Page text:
Ant-Man (3D Blu-ray Review)4 Dec, 2015 By: John Latchem
Box Office $180.07 million
$29.99 DVD, $32.99 Blu-ray, $39.99 3D Blu-ray
Rated ‘PG-13’ for sci-fi action violence.
Stars Paul Rudd, Evangeline Lilly, Corey Stoll, Bobby Cannavale, Michael Peña, Tip “T.I.” Harris, Anthony Mackie, Wood Harris, Judy Greer, David Dastmalchian, Martin Donovan, Michael Douglas.
In 2006, when Marvel Studios announced its initial slate, the first three films were going to be Iron Man, The Incredible Hulk and Ant-Man. Sure enough, in 2008 we got Iron Man and The Incredible Hulk. And in 2010, the third Marvel Studios film was … Iron Man 2.
Ant-Man was on track to be helmed by Edgar Wright, the British director behind Shaun of the Dead. Then script delays pushed production back, and in the interim the Marvel Cinematic Universe really took off, tying all the studios’ films together in a continuity that shared characters and storylines. Wright’s script needed to be modified to fit the rest of the MCU, and in 2014 he left the project and was replaced by Peyton Reed (Bring It On), paving the way for Ant-Man to finally make it to the big screen as the 12th MCU film after nearly 10 years in production.
Star Paul Rudd and filmmaker Adam McKay (Anchorman) took on the task of finalizing the script, and the result is a lighthearted romp that gives the MCU a chance to do a superhero heist movie, in keeping with its history of shifting genres.
Rudd plays Scott Lang, a genius thief recruited by scientist Hank Pym (Michael Douglas) to stop the exploitation of his shrinking technology by the new CEO (Corey Stoll) of Pym’s company. Pym was once a secret agent aided on his missions by a shrinking suit, which he hands off to Lang for the heist. And the suit lets its wearer communicate and command ants, hence the name.
The shrinking-man nature of the story means there’s a lot of visual effects to put Ant-Man in the same scale of ants and other ordinary small objects. The special effects are great, but the 3D doesn’t do much to impact the viewing experience aside from heightening detail and giving scenes a token sense of depth. The 3D is more effective when presenting the visual effects of the shrunken Ant-Man as he zips around the micro world.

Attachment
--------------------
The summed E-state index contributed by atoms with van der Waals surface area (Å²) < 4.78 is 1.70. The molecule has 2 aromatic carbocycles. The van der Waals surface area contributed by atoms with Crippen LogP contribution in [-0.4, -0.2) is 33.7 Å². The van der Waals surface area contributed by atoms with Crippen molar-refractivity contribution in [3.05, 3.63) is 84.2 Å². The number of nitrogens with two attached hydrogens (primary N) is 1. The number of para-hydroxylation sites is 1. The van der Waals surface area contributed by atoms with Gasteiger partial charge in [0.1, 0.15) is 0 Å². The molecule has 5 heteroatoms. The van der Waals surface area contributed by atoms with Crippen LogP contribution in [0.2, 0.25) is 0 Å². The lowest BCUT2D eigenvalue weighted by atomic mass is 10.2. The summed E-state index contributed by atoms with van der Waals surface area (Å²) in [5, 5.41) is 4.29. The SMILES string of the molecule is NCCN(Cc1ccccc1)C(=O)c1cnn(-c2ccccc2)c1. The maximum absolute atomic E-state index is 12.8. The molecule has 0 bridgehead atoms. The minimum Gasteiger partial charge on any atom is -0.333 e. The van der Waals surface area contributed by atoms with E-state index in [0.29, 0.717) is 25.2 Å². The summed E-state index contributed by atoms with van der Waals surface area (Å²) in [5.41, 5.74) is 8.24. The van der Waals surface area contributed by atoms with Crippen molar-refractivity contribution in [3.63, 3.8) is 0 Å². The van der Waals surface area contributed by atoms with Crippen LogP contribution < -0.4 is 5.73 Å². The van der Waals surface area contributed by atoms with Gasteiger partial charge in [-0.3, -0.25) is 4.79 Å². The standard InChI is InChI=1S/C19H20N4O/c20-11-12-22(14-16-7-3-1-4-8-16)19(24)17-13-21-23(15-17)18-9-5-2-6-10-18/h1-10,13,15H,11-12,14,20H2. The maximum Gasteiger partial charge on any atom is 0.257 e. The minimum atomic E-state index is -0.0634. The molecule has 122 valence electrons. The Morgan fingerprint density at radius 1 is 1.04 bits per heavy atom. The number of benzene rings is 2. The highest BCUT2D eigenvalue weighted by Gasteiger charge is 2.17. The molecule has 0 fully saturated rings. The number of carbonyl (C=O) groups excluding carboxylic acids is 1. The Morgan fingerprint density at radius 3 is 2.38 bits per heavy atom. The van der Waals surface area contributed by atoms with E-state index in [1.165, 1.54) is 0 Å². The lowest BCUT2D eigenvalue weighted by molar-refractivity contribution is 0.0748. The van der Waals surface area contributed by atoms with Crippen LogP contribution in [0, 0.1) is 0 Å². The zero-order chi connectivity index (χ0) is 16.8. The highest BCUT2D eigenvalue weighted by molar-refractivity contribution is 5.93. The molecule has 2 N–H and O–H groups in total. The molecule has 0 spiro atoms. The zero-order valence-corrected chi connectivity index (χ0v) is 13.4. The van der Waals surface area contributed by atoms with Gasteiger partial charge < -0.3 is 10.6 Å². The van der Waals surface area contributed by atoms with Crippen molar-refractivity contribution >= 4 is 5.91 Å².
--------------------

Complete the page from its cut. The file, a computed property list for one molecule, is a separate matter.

Wright still shares a story credit, but the Rudd-McKay script is filled with funny moments that take full advantage of Rudd’s natural charm and comedic timing without dipping the film into utter ridiculousness. The tone is more akin to Guardians of the Galaxy as opposed to the darker seriousness of Captain America: The Winter Soldier and Avengers: Age of Ultron. In fact, Ant-Man serves as sort of an epilogue to Phase Two of the MCU, though viewers won’t need to have seen the earlier films to appreciate this one.
Despite the comedic overtones, the film is surprisingly layered with character dynamics, featuring multiple parallels of father-daughter and mentor relationships that help give the story some heft. And for the fanboys, there’s a sweet fight between Ant-Man and Falcon (Anthony Mackie), one of the better heroes from the second wave of the Avengers.
Also, keep an eye out for a cameo from Garrett Morris, thrown in as an in-joke by the filmmakers because the veteran comedian once played Ant-Man in a “Saturday Night Live” sketch in which his powers were mocked by other superheroes at a party thrown by Superman.
The Blu-ray offers an informative and hilarious commentary by Reed and Rudd in which they point out a lot of good details and behind-the-scenes tidbits, and then end up coyly discussing Ant-Man’s upcoming role in Captain America: Civil War. Fans of the film will be well served to check this out.
Also included on the Blu-ray are about nine minutes of deleted scenes (with optional commentary), a three-and-a-half-minute gag reel, about 10 minutes of MCU-set news clips about Lang’s previous exploits, a 15-minute featurette about the making of the film and an eight-minute piece about the film’s shrinking effects.